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MineCraft in the Classroom?

By Simon Gauci
29-Apr-14


To begin, I am not a gamer, never have been, and at this point in my life it’s unlikely I will be one. I am, however, an educator. As classrooms continue to be outfitted with machines and as current [trendy] educational resources are introduced, they both transform schooling.
One item that is on the rise is gaming in the classroom or its use as an educational tool. Frankly, my cynicism is a symbol for not using gaming/video games as a 21st Century tech-integration classroom resource. Children get enough of gaming on their own time, never mind more of it in school, I thought. Is it best practice to permit gaming in the classroom?
Three points come to mind. One, games such as MineCraft (MC), with over 30 million users worldwide, are a global sensation, and children love them. Could this be an opportunity to maximize screenagers’ motivation, and employ MC as an authentic learning activity?
Two, I need to get over my ideas about best practice and open my instructional strategies to exploring gaming in the classroom.
And finally, gaming is addictive. Should schools be condoning an edu-gaming activity any more than they would overlook or even implement other activities that scaffold additive behavior?
Here is a brief overview of my in-classroom use of MineCraft. In my Social Studies class we do a Five Themes of Geography Unit. Part of that unit is a project in which the students complete an urban planning project—they create a fictitious building within the city of Guangzhou, China. In the past students created series of posters with drawings, a PowerPoint, iMovies, 3D models etc.
Last year, one team asked if they could use MineCraft. I shared my concerns with them but after they petitioned, quite strongly, for a chance, I offered a reluctant “I guess so,” as a long as they submitted a screen capture of their MC process. Their fire was lit and they joyfully clicked their way to an outstanding project outcome. I was impressed.
This year MineCraft was on the table right from the start, with the same guidelines as last year. My screenagers’ burst of excitement, wide-eyed eagerness, and focused screen-ergy was welcome. Of the 12 teams, nine used MC. Some used MC as a supportive media along with their drawings, a PowerPoint, a 3D model and so on.
As I roamed around the room visiting each team using MC, and as they explained to me how they collaborate and use MC as a tool, I was amazed at the breadth and depth of not only their MC knowledge but was won over by the virtual structures [virtual communities actually] they manufactured while operating the “toy”—all along they remained aligned to learning goals, essential questions, and the assignment requirements. I began to soften, but remained apprehensive.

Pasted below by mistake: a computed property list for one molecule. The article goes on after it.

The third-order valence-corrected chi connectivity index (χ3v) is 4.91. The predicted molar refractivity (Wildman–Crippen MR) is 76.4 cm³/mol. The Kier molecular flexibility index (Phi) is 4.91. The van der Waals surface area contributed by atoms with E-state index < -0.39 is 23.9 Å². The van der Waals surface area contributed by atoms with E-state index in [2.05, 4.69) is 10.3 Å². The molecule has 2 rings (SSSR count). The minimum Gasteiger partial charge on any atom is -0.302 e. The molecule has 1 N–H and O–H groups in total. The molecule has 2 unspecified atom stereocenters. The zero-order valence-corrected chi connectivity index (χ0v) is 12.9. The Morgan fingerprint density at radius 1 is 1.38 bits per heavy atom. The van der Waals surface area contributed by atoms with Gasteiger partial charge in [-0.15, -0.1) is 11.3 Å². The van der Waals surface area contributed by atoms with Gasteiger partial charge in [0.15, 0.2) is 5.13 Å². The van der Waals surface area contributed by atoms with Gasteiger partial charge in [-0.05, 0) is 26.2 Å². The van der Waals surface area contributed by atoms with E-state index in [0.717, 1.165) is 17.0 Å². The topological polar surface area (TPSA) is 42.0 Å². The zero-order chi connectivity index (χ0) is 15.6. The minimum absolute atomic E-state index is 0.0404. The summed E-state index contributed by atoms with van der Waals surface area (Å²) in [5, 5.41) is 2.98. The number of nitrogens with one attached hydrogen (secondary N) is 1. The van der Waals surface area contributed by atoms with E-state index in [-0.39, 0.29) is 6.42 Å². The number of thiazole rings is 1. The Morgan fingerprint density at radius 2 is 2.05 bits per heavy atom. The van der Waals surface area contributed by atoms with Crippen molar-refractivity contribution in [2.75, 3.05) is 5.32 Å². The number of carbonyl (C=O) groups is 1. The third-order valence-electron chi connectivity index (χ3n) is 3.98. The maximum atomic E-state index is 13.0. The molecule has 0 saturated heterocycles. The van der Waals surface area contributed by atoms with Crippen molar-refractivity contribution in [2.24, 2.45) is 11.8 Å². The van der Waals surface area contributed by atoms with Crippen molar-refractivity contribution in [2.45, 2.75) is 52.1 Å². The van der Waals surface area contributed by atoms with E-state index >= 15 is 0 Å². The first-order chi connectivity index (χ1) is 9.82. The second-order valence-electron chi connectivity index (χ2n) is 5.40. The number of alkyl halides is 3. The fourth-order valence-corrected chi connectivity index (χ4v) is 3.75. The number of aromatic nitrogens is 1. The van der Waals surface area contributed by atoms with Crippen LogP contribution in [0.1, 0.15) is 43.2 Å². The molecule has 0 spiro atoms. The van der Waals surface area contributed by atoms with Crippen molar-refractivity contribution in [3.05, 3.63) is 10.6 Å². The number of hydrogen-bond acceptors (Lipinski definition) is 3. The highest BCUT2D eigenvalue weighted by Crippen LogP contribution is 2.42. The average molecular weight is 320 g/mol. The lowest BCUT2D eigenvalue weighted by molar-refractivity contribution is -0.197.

The final outcomes of using MineCraft in this year’s social studies classroom met the learning goals without a hitch. Because I am not a gamer but a skeptical observer, I am still holding off on weighing the actual effects of MC as a learning tool in terms of best practice in our profession. Sure, the children created impressive structures; sure, they were as excited as my wife getting her iPhone 5; and sure, it looked like a win-win.
However, is an affective outcome enough to justify what may be characterized as encouraging addictive behavior? In this case, is student achievement an accurate measurement for the deployment of a deliberate best practice?
We know that, theoretically, best practice is about more than achievement. And here I have lingering doubts. Should I be cultivating “addictive behaviors” in the classroom? Few will argue against gaming being addictive—so, if that one thing here is what most educators agree on, is it ethical to permit edu-gaming in the classroom?
Wait. I get it! We can control it. We can monitor it. We can “educate” it, curricularize and standardize it all; but if we practice it, does that habit not contribute to an already pervasive concern about youth gaming addiction?
Will I use MineCraft again? I am not sure. I need to experiment and do some research. One such possible educational resource is http://www.minecraftedu.com, which states: “Every day, more and more teachers are using the world-building game MineCraft to engage and educate. The game is a true phenomenon, and gamers young and old are using it in countless creative ways. Practitioners of Games Based Education have realized the potential and have embraced MineCraft in classrooms around the world. Now you can too!”
In the end, I do not desire to be viewed as an educator who just went along with the latest and greatest edu-tech in silent consent. I prefer to stop and deeply question best practices and their effects on our most valuable off-line, real-time 21st Century resource.
Mr. Gauci is currently a middle school social studies teacher at the American International School of Guangzhou, China.




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